. dtable, by(male, tests testnotes nototal) > sample(, statistic(frequency proportion) > place(seplabels) ) continuous(age, statistics(mean minmax) test(kwallis)) > continuous(ltime rtime, statistics(mean skewness kurtosis) test(poisson)) > factor(needle, statistics(fvfrequency fvproportion)) > factor(jail inject, statistics(fvfrequency) test(fisher)) > define(minmax = min max, delimiter(-)) nformat(%9.1f mean minmax) > sformat("(%s)" fvproportion minmax proportion) > nformat(%9.2f proportion fvproportion) export(myfile.docx, replace) note: using test kwallis across levels of male for age. note: using test poisson across levels of male for ltime and rtime. note: using test pearson across levels of male for needle. note: using test fisher across levels of male for jail and inject. ---------------------------------------------------------------------------- Male No Yes Test 76 (0.07) 1,048 (0.93) ---------------------------------------------------------------------------- Age (in years) 28.8 (18.0-46.0) 31.7 (17.0-52.0) 0.002 Last time seronegative for HIV-1 22.1 -0.305 2.017 24.3 -0.353 2.251 <0.001 First time seropositive for HIV-1 12.0 0.951 2.285 14.4 0.749 3.024 0.020 Shared needles No 43 (0.57) 679 (0.65) 0.149 Yes 33 (0.43) 369 (0.35) Imprisoned at recruitment No 21 351 0.315 Yes 55 697 Injected drugs before recruitment No 47 659 0.902 Yes 29 389 ---------------------------------------------------------------------------- (collection DTable exported to file myfile.docx)

In the above syntax, I used the option **define()** to define a new composite statistic, **minmax**, using the existing statistics **min** and **max** (the delimiter "**-**" is used to combine them). I also used the options **nformat()** and **sformat()** to change, respectively, the numeric display format and string display format for some statistics. Please note "**%s**" is a placeholder for the statistic for which we are editing the string format.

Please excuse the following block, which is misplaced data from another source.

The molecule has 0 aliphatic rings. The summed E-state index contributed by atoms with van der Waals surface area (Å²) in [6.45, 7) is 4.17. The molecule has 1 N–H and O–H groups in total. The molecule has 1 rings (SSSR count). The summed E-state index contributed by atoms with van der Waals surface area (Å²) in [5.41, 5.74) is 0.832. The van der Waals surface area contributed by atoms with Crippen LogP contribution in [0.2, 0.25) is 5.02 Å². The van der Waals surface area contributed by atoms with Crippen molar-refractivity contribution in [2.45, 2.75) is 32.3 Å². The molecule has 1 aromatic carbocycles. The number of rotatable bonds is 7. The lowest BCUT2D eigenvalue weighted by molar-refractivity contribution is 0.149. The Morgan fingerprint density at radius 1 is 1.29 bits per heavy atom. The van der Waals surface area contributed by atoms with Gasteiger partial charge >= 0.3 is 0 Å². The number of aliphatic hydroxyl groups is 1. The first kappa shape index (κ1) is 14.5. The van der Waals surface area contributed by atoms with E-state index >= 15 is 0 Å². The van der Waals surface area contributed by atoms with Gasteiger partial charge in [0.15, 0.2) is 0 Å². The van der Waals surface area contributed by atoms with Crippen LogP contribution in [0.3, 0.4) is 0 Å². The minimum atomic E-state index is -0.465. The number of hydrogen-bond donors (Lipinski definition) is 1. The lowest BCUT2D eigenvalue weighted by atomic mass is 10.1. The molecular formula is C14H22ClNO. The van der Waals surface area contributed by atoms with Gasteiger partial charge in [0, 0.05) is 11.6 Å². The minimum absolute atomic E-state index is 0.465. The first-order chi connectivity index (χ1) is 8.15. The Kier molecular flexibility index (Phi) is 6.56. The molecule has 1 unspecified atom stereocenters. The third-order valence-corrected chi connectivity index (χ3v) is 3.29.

As shown by the above example, we can export the table to our document using the **export()** option if we like how it looks right now. Here is a list of all the supported file types to export our tables:

Suffix | File format | Output format |

docx | as(docx) | Microsoft Word |

html | as(html) | HTML 5 with CSS |

pdf | as(pdf) | |

xlsx | as(xlsx) | Microsoft Excel 2007/2010 or newer |

xls | as(xls) | Microsoft Excel 1997/2003 |

tex | as(latex) | LaTeX |

smcl | as(smcl) | SMCL |

txt | as(txt) | Plain text |

markdown | as(markdown) | Markdown |

md | as(markdown) | Markdown |

__Further customize the table using collect__

The table above looks nice. But I will demonstrate how to make some additional changes not directly available with **dtable**. Because **dtable** is implemented using **collect**, we can use the **collect** suite of commands to further manage tables that were created using **dtable** and to edit them in various ways. By the way, **collect** commands require a little effort at the beginning to become familiar with all the tools, but I believe you will master the skills and love to use this suite of commands to create any tables you need after a little bit of practice. If you would like to learn about **collect**, you can view our reference manual of *Customizable Tables and Collected Results*.

Regarding the further changes, I want to 1) hide the variable name **male** in the table header and change the group labels **No** and **Yes** to **Female** and **Male**, respectively, 2) add horizontal lines between continuous variables and categorical variables and also between different categorical variables, 3) bold the *p*-values for the tests and highlight the test column with a light-yellow shade, and 4) add customized notes to the table showing the test types for different variables. Let's use the following **collect** commands to make these changes:

. collect style header male, title(hide) . collect label levels male 0 "Female", modify . collect label levels male 1 "Male", modify . collect style cell var[rtime 1.needle 1.jail], border( bottom, width(1)) . collect style cell male[_dtable_test], shading( background(lightyellow)) font(, bold) . collect notes "Kruskal–Wallis rank test performed for age." . collect notes "Poisson regression main effects test performed for ltime and rtime." . collect notes "Pearson's chi-squared test performed for needle." . collect notes "Fisher's exact test performed for jail and inject." . collect layout

Please note the Stata Results window can show some of these changes, but it cannot show modifications such as the shading color. We can open the Tables builder and confirm there that we have the exact table style that we wanted. We can open the Tables builder from the menu by clicking on **Statistics > Summaries, tables, and tests > Tables and collections > Build and style table**.